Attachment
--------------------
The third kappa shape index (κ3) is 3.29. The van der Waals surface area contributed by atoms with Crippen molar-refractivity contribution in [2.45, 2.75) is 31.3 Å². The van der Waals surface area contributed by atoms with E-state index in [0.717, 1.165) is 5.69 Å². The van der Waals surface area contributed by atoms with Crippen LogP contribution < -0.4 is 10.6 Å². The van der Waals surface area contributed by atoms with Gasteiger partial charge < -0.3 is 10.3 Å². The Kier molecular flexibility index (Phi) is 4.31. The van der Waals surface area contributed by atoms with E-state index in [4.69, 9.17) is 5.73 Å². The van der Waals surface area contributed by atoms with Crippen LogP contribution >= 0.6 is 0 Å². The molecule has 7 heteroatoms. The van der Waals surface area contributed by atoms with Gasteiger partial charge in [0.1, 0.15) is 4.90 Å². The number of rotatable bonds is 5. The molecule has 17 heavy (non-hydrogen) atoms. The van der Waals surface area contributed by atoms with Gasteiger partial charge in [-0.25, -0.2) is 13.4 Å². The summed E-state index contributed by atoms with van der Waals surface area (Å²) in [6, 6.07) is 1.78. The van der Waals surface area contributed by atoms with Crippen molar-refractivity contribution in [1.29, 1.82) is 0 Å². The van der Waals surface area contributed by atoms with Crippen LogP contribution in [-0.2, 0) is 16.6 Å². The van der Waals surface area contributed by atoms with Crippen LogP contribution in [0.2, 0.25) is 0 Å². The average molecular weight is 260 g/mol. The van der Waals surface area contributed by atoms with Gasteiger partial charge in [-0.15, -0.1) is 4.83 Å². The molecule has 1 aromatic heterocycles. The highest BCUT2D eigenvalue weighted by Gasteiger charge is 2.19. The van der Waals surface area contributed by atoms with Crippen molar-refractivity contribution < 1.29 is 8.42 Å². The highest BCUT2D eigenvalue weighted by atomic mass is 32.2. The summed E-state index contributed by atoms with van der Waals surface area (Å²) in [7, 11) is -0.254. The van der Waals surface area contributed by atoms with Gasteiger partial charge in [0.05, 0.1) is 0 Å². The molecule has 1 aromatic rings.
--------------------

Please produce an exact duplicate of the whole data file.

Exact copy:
The third kappa shape index (κ3) is 3.29. The van der Waals surface area contributed by atoms with Crippen molar-refractivity contribution in [2.45, 2.75) is 31.3 Å². The van der Waals surface area contributed by atoms with E-state index in [0.717, 1.165) is 5.69 Å². The van der Waals surface area contributed by atoms with Crippen LogP contribution < -0.4 is 10.6 Å². The van der Waals surface area contributed by atoms with Gasteiger partial charge < -0.3 is 10.3 Å². The Kier molecular flexibility index (Phi) is 4.31. The van der Waals surface area contributed by atoms with E-state index in [4.69, 9.17) is 5.73 Å². The van der Waals surface area contributed by atoms with Crippen LogP contribution >= 0.6 is 0 Å². The molecule has 7 heteroatoms. The van der Waals surface area contributed by atoms with Gasteiger partial charge in [0.1, 0.15) is 4.90 Å². The number of rotatable bonds is 5. The molecule has 17 heavy (non-hydrogen) atoms. The van der Waals surface area contributed by atoms with Gasteiger partial charge in [-0.25, -0.2) is 13.4 Å². The summed E-state index contributed by atoms with van der Waals surface area (Å²) in [6, 6.07) is 1.78. The van der Waals surface area contributed by atoms with Crippen molar-refractivity contribution in [1.29, 1.82) is 0 Å². The van der Waals surface area contributed by atoms with Crippen LogP contribution in [-0.2, 0) is 16.6 Å². The van der Waals surface area contributed by atoms with Crippen LogP contribution in [0.2, 0.25) is 0 Å². The average molecular weight is 260 g/mol. The van der Waals surface area contributed by atoms with Gasteiger partial charge in [-0.15, -0.1) is 4.83 Å². The molecule has 1 aromatic heterocycles. The highest BCUT2D eigenvalue weighted by Gasteiger charge is 2.19. The van der Waals surface area contributed by atoms with Crippen molar-refractivity contribution < 1.29 is 8.42 Å². The highest BCUT2D eigenvalue weighted by atomic mass is 32.2. The summed E-state index contributed by atoms with van der Waals surface area (Å²) in [7, 11) is -0.254. The van der Waals surface area contributed by atoms with Gasteiger partial charge in [0.05, 0.1) is 0 Å². The molecule has 1 aromatic rings.